Wednesday, July 13, 2016

Japan: Tonkatsu Maisen

CK and I arrived in Tokyo just in time for lunch.  We managed to get to our Airbnb apartment relatively easily, but when it came time to navigate our way to Tonkatsu Maisen for lunch, the struggle was real. 

We'd picked Maisen because it is said to have the best tonkatsu in Tokyo and there is a branch in Shibuya, which is where our apartment was.  Even better, the Maisen is located inside a department store connected to the Shibuya station.  It should have been a cinch to find.  Our apartment was at one end of the station, the department store at the other.  How hard could it be?

Extremely hard, apparently. 

First lesson in Tokyo: them train stations ain't no joke.  We fooled ourselves into thinking that if we could handle public transportation in Kyoto and Osaka, we could do the same in Tokyo.  WRONG.

Just trying to get from one side of Shibuya station to the other took lots of backtracking and lots of luck.  The exit for our apartment wasn't connected to other exits, meaning we would have to tag into the station to reach other exits.  Trying to walk around the station was made complicated by the construction that seemed to be everywhere. 

Through trial and error, we eventually found our way (almost entirely by accident) to the correct exit that led to the department store we were looking for.  By the time we got upstairs to Maisen, we were more than freakin' ready for some tonkatsu:

















The menu came in Chinese, Korean, Thai, and English.  We ordered the Kurobuta loin cutlet rice bowl set (1600 yen or $16):

















The fried pork cutlet was simmered in egg and soy sauce and rested on a bed of rice.  The set included miso soup, silken tofu, and some pickled veggies.

We also ordered the Kurobuta fillet pork cutlet set (3100 yen or $31):

















It came with a mountain of shredded cabbage, a bowl of rice, a bowl of miso soup, and some pickled veggies.

Expensive, right?  31 bucks for a tonkatsu set?  We certainly thought so.  We couldn't understand what all the fuss was about until we bit into the cutlet:

















Cue hallelujah chorus.  I've never had pork melt in my mouth like that.  That breading!  Almost airy in its crispness.  That pork!  So tender and juicy.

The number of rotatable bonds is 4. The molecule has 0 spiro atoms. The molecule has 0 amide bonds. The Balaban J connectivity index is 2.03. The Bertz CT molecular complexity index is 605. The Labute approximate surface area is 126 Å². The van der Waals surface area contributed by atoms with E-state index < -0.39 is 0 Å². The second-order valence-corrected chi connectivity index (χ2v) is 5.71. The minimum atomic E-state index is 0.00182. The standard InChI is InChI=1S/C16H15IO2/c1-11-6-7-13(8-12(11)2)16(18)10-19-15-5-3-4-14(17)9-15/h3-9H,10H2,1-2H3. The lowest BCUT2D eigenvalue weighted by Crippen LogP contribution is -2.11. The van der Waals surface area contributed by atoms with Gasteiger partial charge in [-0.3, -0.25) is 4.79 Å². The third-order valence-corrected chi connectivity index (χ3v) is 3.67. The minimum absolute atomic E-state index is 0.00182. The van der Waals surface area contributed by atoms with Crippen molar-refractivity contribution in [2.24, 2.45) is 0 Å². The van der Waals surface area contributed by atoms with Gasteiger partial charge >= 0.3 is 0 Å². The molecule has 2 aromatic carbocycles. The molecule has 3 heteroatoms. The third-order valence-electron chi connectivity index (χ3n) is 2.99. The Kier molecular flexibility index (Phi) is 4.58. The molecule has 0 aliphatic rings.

Both sets also came with a scoop of super refreshing yuzu ice cream:






















Back in Taiwan, when my uncle brought me family to a tonkatsu restaurant, my father fell in love with their sauce bottles.  When he saw that they were made in Japan, he (not so) jokingly told me to look for the bottles on my trip and to bring him back a dozen.  I had no intention of actually doing so, until I sat down at Maisen and found THE EXACT SAME BOTTLE (just a size smaller) on the table.

I asked our server where I could buy the bottle.  Or I tried to.  Confusion ensued.  The server tried to explain to me that the sauce wasn't for sale.  Then I told him, "No, no, no!  The bottle!" while tapping on the container.  The incredulous look on his face when he realized what I was asking?  Priceless.

He laughed.  We laughed.  And I expected that to be it.  Instead, he went above and beyond my wildest expectations.  That sweet, sweet man went over to talk to his coworker.  A few minutes later, his coworker picked up the phone and started reading off the bottle in his hand. 

CK and I watched in shock as our server came back to our table with the brand and make of the bottle as well as the name of the store where we might be able to find it written on a coaster: 






















Whaaaaaaa?!  Nobody does service like the Japanese.

Would I pay $31 for tonkatsu again?  Probably not.  My palate isn't sophisticated enough to appreciate the quality of the pork or whatever.  What I can appreciate, however, is the service.  My experience at Maisen is definitely one for the books.

In case you're curious, CK and I did end up checking out not just one, but two Tokyu Hands stores.  Tokyu Hands is like Daiso, but with more expensive and higher quality products.  It's like a freakin' wonderland in there.  You can find everything from kitchen products to office supplies, from stationery to camping gear. 

Everything except for the bottle I was looking for.  I found bottles from the same brand, but not the exact model.  I ended up buying one from a different brand with a different top.

I actually felt bad for my dad until I returned home to discover that you can order the damn bottle ON AMAZON.

Ugh.


とんかつまい泉
東京都渋谷区渋谷2-24-1  東急百貨店東横店西館9F
03-3477-4582
http://mai-sen.com/

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